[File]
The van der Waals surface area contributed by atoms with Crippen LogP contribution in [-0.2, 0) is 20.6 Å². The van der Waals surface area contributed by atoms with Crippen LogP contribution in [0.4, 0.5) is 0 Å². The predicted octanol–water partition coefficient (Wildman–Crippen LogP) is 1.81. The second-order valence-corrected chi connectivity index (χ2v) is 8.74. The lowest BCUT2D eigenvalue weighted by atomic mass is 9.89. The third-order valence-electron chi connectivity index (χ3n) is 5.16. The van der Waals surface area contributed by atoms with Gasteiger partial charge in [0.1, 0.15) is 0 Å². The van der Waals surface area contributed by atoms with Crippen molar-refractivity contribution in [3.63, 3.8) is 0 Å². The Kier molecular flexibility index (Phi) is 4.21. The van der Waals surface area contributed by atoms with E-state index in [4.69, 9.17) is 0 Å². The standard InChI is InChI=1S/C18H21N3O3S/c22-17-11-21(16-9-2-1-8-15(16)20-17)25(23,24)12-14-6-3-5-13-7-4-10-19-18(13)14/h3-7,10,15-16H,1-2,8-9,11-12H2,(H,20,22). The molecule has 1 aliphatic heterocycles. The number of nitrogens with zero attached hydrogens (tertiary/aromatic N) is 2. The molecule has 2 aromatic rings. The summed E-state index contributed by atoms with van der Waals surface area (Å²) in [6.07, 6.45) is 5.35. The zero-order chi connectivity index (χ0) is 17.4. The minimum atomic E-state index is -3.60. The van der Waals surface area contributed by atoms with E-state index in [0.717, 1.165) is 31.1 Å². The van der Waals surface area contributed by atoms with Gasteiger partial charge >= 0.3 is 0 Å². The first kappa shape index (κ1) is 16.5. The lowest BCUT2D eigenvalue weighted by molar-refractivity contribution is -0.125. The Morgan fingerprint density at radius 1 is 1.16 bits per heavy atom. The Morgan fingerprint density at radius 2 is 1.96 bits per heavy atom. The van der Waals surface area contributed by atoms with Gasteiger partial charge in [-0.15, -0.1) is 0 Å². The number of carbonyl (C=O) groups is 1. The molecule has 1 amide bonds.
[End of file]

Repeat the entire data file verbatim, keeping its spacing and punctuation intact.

The van der Waals surface area contributed by atoms with Crippen LogP contribution in [-0.2, 0) is 20.6 Å². The van der Waals surface area contributed by atoms with Crippen LogP contribution in [0.4, 0.5) is 0 Å². The predicted octanol–water partition coefficient (Wildman–Crippen LogP) is 1.81. The second-order valence-corrected chi connectivity index (χ2v) is 8.74. The lowest BCUT2D eigenvalue weighted by atomic mass is 9.89. The third-order valence-electron chi connectivity index (χ3n) is 5.16. The van der Waals surface area contributed by atoms with Gasteiger partial charge in [0.1, 0.15) is 0 Å². The van der Waals surface area contributed by atoms with Crippen molar-refractivity contribution in [3.63, 3.8) is 0 Å². The Kier molecular flexibility index (Phi) is 4.21. The van der Waals surface area contributed by atoms with E-state index in [4.69, 9.17) is 0 Å². The standard InChI is InChI=1S/C18H21N3O3S/c22-17-11-21(16-9-2-1-8-15(16)20-17)25(23,24)12-14-6-3-5-13-7-4-10-19-18(13)14/h3-7,10,15-16H,1-2,8-9,11-12H2,(H,20,22). The molecule has 1 aliphatic heterocycles. The number of nitrogens with zero attached hydrogens (tertiary/aromatic N) is 2. The molecule has 2 aromatic rings. The summed E-state index contributed by atoms with van der Waals surface area (Å²) in [6.07, 6.45) is 5.35. The zero-order chi connectivity index (χ0) is 17.4. The minimum atomic E-state index is -3.60. The van der Waals surface area contributed by atoms with E-state index in [0.717, 1.165) is 31.1 Å². The van der Waals surface area contributed by atoms with Gasteiger partial charge >= 0.3 is 0 Å². The first kappa shape index (κ1) is 16.5. The lowest BCUT2D eigenvalue weighted by molar-refractivity contribution is -0.125. The Morgan fingerprint density at radius 1 is 1.16 bits per heavy atom. The Morgan fingerprint density at radius 2 is 1.96 bits per heavy atom. The van der Waals surface area contributed by atoms with Gasteiger partial charge in [-0.15, -0.1) is 0 Å². The number of carbonyl (C=O) groups is 1. The molecule has 1 amide bonds.